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Planning for Emergencies

This week for National Preparedness Month, let’s talk about making your plan for emergencies! There’s a plethora of emergencies that you can try to prepare for from flooding to space weather (think solar flares). Maybe you’re thinking that none of these could happen to me. They may or may not so it’s best to be prepared. What you need to focus on for yourself, your family, and your business is what are credible emergencies we may have to deal with. For instance, those in Ohio are less likely to see a hurricane and more likely to see a tornado. Florida is less likely to experience an avalanche, although it is Florida so let’s not rule anything out.

Start by determining what is a possible hazard for you and where you live. Also, think of areas you frequently visit like parents and grandparents’ homes or vacation spots. Things to consider are common severe weather for the area, population/city issues (riots and pandemics), power structure failures (dams and nuclear), and infrastructure collapse. Infrastructure collapse is a broad category covering everything from power outages, road/bridge maintenance (collapse/flooding), to a complete loss of government.

Now that you have your list of likely scenarios, let’s start planning for them. The broad strokes for planning for all these situations is the same. Identify the hazard and the impact, plan for immediate threats and long-term complications, and make a contingency plan for when the initial plan fails. For instance, let’s talk tornado. The immediate threat is, obviously, the tornado. Do you clear the area or shelter in place? That choice will depend on the size, direction, and proximity of the tornado. If its overhead, shelter in place. If its 1 mile out, gaining steam and heading your way, bug out.

Next, you survive the immediate threat, now what? What are the long-term complications? Is your home usable or is it a loss? If it is a loss, where do you go? If its usable, what’s the damage? Do you have power? What’s your backup to not having power for 3 weeks? Can you get food, water, groceries during that time? This is where you need to have stores of non-perishable items and fuel. Consider what you have to barter, cash may still be king, but a gallon of water may go a lot farther in a situation like this. Let’s say you have 2 weeks of food, 1 month of water, enough batteries and fuel to cook and survive at least 2 weeks. What is your contingency if something else happens?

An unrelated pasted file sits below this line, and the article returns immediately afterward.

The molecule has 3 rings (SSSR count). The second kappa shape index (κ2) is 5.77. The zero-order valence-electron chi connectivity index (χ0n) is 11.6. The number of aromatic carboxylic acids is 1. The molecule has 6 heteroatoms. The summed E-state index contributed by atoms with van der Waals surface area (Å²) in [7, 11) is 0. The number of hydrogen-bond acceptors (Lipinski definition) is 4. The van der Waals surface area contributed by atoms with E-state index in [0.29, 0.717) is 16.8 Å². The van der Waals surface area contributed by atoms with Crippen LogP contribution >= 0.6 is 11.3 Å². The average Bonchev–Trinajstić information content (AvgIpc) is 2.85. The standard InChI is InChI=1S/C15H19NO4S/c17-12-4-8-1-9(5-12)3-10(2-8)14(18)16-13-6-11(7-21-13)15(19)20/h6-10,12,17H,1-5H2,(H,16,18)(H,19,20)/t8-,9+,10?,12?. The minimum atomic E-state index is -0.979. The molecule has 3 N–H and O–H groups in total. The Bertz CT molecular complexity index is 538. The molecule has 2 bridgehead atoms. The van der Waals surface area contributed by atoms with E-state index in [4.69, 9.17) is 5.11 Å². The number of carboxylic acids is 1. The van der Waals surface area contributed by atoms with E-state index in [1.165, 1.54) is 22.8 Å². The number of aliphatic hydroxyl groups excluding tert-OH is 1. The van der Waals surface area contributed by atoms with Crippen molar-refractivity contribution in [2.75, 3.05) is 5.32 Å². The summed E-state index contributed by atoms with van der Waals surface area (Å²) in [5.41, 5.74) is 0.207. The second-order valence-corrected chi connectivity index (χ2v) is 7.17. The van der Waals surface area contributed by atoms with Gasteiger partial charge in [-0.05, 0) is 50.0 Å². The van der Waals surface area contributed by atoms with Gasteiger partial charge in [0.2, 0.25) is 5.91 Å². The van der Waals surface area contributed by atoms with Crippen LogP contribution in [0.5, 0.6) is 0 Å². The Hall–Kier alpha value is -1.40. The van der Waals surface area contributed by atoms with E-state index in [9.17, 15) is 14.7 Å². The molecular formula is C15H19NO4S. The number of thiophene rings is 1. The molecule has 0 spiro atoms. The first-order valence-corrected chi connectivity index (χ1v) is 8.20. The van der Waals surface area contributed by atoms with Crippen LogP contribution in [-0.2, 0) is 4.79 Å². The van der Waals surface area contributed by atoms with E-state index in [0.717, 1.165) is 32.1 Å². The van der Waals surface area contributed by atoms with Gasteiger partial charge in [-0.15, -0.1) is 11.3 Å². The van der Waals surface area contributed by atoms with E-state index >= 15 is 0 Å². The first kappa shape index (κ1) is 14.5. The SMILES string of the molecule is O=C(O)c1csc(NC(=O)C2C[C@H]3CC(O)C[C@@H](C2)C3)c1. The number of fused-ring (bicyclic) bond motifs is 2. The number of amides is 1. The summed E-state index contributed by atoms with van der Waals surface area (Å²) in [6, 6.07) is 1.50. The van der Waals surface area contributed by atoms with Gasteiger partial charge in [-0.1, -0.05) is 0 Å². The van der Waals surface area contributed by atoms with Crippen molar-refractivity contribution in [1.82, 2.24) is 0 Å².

You and your family survived, your house survived the immediate threat, your stores of supplies survived the initial tornado… but then Murphy’s law takes over and turns your plan upside down. Power has been down for 3 days and it’s getting cold at night. Your neighbor, in an attempt to keep everyone in their house warm, lights an oil lamp in the house and their cat knocks over the lantern. Their house goes up and the fire is spreading to your house. You and your family make it out, but you’ve now lost half your food, water, and fuel. What do you do next? What is your contingency? This is where having a secondary bug-out location with additional supplies can come into play. That secondary location doesn’t need to be another plot of land you own, maybe it’s an in-laws 250 miles inland or a cousin 2 hours south. These should be things you consider in your plans and create a network of people that can rely on each other in these situations.

Whatever the emergency, you need to survive first, then have a plan and contingencies after that. There is a famous quote that would apply to these scenarios too, “No plan survives first contact with the enemy”. Know that what you expect to happen and what you plan for, may go out the window immediately. Make your plans easy to follow and simple to understand. You need to be able to recall them quickly without referencing a 2” binder. And most importantly, once you have the plan, make sure your family knows it as well as you do.